Jean-Paul DuBois. Knopf Publishing Group, $24.95 (276pp) ISBN 978-0-307-26287-5
In this first translation of veteran French novelist Dubois, Gallic everyman Paul Blick experiences decades of turmoil and tragedy, and conscientiously adds each mishap-whether national or personal-to his bleak philosophy. A native of the southern city of Toulouse, Paul loses his beloved brother in childhood, flirts with the revolutionary side of the '60s during his student days and finally sells out to marry Anna, the proud daughter of an aggressively capitalist family. Peaceful domesticity eventually gives way to Paul being unfaithful, and to his newfound passion for photography, which in turn brings him fame. Each section of Paul's life is titled with the name of the French president at the time (""Charles De Gaulle""; ""François Mitterrand"") and not-so-subtle parallels are drawn by Paul between his shifting discontent and his country's restlessness, climaxing in a series of random tragedies. Dubois's sense of irony and the absurd-Paul's fascination with snapping photos of trees and beetles, a friend's teenage sexual exploits with a roast turkey, Anna's hauteur as CEO of a Jacuzzi company-is compelling. But while Paul's grim discourses may be an integral part of his character, they don't add much to the story.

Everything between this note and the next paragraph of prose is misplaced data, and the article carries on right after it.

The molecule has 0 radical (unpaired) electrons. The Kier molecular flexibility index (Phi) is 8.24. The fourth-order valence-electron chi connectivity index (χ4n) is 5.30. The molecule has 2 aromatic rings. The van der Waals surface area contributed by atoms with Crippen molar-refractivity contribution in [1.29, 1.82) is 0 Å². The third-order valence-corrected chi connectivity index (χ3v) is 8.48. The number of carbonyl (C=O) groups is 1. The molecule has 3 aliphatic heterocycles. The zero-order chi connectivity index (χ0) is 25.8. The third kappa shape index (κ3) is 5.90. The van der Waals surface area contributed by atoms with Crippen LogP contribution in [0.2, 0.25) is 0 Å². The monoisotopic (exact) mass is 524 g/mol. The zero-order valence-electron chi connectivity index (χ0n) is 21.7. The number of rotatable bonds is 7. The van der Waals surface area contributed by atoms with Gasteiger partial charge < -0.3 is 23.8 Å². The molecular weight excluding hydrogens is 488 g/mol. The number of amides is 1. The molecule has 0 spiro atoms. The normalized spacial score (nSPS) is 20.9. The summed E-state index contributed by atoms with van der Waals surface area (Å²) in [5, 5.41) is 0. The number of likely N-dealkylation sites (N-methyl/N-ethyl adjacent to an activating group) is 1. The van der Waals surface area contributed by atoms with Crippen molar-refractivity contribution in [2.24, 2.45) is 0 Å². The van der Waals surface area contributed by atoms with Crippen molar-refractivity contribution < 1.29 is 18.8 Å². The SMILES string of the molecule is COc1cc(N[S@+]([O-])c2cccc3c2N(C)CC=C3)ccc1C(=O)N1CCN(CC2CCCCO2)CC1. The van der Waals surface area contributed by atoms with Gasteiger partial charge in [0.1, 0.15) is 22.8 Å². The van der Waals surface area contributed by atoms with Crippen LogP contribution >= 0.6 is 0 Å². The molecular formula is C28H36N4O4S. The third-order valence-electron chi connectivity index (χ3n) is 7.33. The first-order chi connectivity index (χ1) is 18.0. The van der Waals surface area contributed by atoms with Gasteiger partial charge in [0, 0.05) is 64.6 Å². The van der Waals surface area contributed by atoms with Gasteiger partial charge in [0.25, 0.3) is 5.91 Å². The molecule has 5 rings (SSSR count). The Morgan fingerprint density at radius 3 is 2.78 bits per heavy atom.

Reviewed on: 07/02/2007